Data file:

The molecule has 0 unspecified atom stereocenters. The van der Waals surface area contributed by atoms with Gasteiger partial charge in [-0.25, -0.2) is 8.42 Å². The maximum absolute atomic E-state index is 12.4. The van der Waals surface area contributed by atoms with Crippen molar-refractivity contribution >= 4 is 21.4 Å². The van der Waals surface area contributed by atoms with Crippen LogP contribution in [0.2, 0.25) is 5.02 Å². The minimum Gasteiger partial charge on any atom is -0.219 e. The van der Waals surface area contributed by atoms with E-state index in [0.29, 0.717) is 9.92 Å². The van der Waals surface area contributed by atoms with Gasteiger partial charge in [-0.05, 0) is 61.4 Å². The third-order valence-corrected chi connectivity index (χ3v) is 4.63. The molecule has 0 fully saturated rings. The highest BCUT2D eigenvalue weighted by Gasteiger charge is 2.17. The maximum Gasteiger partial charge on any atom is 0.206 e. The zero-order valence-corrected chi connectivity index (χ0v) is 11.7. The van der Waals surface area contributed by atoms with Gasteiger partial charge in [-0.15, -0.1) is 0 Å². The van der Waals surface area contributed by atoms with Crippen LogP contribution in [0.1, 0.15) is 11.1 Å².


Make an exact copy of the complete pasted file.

The molecule has 0 unspecified atom stereocenters. The van der Waals surface area contributed by atoms with Gasteiger partial charge in [-0.25, -0.2) is 8.42 Å². The maximum absolute atomic E-state index is 12.4. The van der Waals surface area contributed by atoms with Crippen molar-refractivity contribution >= 4 is 21.4 Å². The van der Waals surface area contributed by atoms with Crippen LogP contribution in [0.2, 0.25) is 5.02 Å². The minimum Gasteiger partial charge on any atom is -0.219 e. The van der Waals surface area contributed by atoms with E-state index in [0.29, 0.717) is 9.92 Å². The van der Waals surface area contributed by atoms with Gasteiger partial charge in [-0.05, 0) is 61.4 Å². The third-order valence-corrected chi connectivity index (χ3v) is 4.63. The molecule has 0 fully saturated rings. The highest BCUT2D eigenvalue weighted by Gasteiger charge is 2.17. The maximum Gasteiger partial charge on any atom is 0.206 e. The zero-order valence-corrected chi connectivity index (χ0v) is 11.7. The van der Waals surface area contributed by atoms with Gasteiger partial charge in [-0.15, -0.1) is 0 Å². The van der Waals surface area contributed by atoms with Crippen LogP contribution in [0.1, 0.15) is 11.1 Å².